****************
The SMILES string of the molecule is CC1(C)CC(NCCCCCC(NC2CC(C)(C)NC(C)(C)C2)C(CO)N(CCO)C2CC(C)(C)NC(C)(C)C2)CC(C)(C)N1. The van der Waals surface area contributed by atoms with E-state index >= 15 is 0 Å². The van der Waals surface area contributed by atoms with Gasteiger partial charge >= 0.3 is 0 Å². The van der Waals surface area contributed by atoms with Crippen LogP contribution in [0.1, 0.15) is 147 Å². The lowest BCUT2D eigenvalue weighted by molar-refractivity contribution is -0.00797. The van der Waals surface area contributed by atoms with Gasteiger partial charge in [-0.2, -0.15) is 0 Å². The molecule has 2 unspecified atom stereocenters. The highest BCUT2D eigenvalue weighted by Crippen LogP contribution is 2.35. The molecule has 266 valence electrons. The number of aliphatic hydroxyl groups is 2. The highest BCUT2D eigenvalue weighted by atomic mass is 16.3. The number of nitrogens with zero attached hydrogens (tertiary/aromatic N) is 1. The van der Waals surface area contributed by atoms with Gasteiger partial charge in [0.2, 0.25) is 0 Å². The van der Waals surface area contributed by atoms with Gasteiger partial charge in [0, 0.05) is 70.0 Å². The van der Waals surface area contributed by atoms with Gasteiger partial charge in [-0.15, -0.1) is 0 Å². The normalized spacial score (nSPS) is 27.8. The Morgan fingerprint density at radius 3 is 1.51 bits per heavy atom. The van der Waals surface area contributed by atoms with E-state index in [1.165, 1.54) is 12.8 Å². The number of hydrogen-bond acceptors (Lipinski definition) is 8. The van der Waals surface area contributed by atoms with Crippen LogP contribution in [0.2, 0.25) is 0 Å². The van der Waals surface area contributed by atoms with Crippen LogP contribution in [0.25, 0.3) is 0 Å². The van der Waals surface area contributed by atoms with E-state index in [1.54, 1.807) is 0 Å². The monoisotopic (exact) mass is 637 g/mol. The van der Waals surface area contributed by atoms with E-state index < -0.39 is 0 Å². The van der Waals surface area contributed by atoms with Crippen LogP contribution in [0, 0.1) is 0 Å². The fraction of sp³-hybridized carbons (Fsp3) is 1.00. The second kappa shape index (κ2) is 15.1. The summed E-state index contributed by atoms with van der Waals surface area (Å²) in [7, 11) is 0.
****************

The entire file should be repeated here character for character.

The SMILES string of the molecule is CC1(C)CC(NCCCCCC(NC2CC(C)(C)NC(C)(C)C2)C(CO)N(CCO)C2CC(C)(C)NC(C)(C)C2)CC(C)(C)N1. The van der Waals surface area contributed by atoms with E-state index >= 15 is 0 Å². The van der Waals surface area contributed by atoms with Gasteiger partial charge >= 0.3 is 0 Å². The van der Waals surface area contributed by atoms with Crippen LogP contribution in [0.1, 0.15) is 147 Å². The lowest BCUT2D eigenvalue weighted by molar-refractivity contribution is -0.00797. The van der Waals surface area contributed by atoms with Gasteiger partial charge in [-0.2, -0.15) is 0 Å². The molecule has 2 unspecified atom stereocenters. The highest BCUT2D eigenvalue weighted by Crippen LogP contribution is 2.35. The molecule has 266 valence electrons. The number of aliphatic hydroxyl groups is 2. The highest BCUT2D eigenvalue weighted by atomic mass is 16.3. The number of nitrogens with zero attached hydrogens (tertiary/aromatic N) is 1. The van der Waals surface area contributed by atoms with Gasteiger partial charge in [0.2, 0.25) is 0 Å². The van der Waals surface area contributed by atoms with Gasteiger partial charge in [0, 0.05) is 70.0 Å². The van der Waals surface area contributed by atoms with Gasteiger partial charge in [-0.15, -0.1) is 0 Å². The normalized spacial score (nSPS) is 27.8. The Morgan fingerprint density at radius 3 is 1.51 bits per heavy atom. The van der Waals surface area contributed by atoms with E-state index in [1.165, 1.54) is 12.8 Å². The number of hydrogen-bond acceptors (Lipinski definition) is 8. The van der Waals surface area contributed by atoms with Crippen LogP contribution in [0.2, 0.25) is 0 Å². The van der Waals surface area contributed by atoms with Crippen LogP contribution in [0.25, 0.3) is 0 Å². The van der Waals surface area contributed by atoms with E-state index in [1.54, 1.807) is 0 Å². The monoisotopic (exact) mass is 637 g/mol. The van der Waals surface area contributed by atoms with E-state index < -0.39 is 0 Å². The van der Waals surface area contributed by atoms with Crippen LogP contribution in [0, 0.1) is 0 Å². The fraction of sp³-hybridized carbons (Fsp3) is 1.00. The second kappa shape index (κ2) is 15.1. The summed E-state index contributed by atoms with van der Waals surface area (Å²) in [7, 11) is 0.